New Jersey Gov. Chris Christie—now a presidential candidate—has created a commission to study the ponderous process that failed Carol Bowne: Her application for a permit had been pending nearly seven weeks when she was killed. The three-person New Jersey Firearm Purchase and Permitting Study Commission will review changes to New Jersey’s gun laws, including a 14-day expedited cycle for applicants like Bowne.
We applaud the governor’s action, though with modern background checks a 14-day wait still seems absurd. The study commission has been instructed to report its recommendations to Christie within 90 days.
Escaped NY Prisoners Prompt Pistol Permit Spike
The Wall Street Journal reported Tuesday that applications for pistol permits soared in the New York counties where the three-week manhunt for two dangerous escaped prisoners was centered.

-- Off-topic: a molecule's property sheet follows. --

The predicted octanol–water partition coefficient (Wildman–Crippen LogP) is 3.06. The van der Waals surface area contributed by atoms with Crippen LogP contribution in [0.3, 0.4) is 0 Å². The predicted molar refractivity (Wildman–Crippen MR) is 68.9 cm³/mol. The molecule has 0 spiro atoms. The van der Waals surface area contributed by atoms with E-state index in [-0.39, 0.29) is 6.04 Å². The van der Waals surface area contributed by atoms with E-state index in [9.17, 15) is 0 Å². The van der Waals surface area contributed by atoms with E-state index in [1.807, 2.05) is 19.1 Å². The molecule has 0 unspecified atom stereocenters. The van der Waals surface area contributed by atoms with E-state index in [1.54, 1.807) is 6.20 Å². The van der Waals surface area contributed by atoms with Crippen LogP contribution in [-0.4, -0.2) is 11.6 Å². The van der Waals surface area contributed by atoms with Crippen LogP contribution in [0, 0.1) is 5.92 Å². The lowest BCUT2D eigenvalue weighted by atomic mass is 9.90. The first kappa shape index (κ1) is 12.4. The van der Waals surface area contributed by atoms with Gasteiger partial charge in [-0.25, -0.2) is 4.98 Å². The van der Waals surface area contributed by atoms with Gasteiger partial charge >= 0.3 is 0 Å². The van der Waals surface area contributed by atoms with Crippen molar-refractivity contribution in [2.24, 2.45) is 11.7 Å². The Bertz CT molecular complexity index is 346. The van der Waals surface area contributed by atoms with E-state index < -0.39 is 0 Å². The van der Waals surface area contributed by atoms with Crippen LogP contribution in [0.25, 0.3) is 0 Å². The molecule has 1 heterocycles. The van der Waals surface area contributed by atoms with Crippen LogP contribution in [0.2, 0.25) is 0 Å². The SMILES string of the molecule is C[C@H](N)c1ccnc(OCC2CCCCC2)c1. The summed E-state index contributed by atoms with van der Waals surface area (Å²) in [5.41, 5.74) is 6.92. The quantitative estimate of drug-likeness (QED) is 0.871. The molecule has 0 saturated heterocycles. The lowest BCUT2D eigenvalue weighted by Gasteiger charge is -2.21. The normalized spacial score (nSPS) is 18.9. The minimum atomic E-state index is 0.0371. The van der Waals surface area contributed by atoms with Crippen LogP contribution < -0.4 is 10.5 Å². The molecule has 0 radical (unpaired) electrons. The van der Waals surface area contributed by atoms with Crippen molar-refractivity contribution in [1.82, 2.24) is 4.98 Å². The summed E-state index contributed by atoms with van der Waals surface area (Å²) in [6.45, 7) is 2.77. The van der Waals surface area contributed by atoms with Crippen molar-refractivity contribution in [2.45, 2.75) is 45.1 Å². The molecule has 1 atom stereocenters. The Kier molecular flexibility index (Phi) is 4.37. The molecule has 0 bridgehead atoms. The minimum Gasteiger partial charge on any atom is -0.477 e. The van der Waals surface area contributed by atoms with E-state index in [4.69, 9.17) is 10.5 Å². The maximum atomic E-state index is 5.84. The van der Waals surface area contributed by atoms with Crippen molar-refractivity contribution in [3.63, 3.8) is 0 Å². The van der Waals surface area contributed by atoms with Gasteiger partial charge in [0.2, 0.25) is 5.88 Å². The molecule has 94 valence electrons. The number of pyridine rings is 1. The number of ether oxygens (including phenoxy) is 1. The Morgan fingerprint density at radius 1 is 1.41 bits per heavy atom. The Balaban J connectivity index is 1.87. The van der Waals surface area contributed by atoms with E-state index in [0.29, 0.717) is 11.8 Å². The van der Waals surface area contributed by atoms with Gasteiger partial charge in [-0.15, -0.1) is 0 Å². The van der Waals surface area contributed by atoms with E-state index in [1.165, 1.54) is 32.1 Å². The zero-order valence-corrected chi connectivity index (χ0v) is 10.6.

June applications in Franklin County jumped 156 percent over the average of the previous five months. In Clinton County, applications for June 6-29 were up 170 percent over the same time period last year.
New York Gov. Andrew Cuomo’s SAFE Act gun-control measures remain very unpopular in the northern parts of the state, where gun ownership is a way of life. The spike in applications shows that residents there are clearly capable of defining “safe” for themselves.
A postscript: New Yorkers must wait six months for approval of a pistol permit. While prompted to action by current events, those applying during this period were clearly making a decision for the long-term.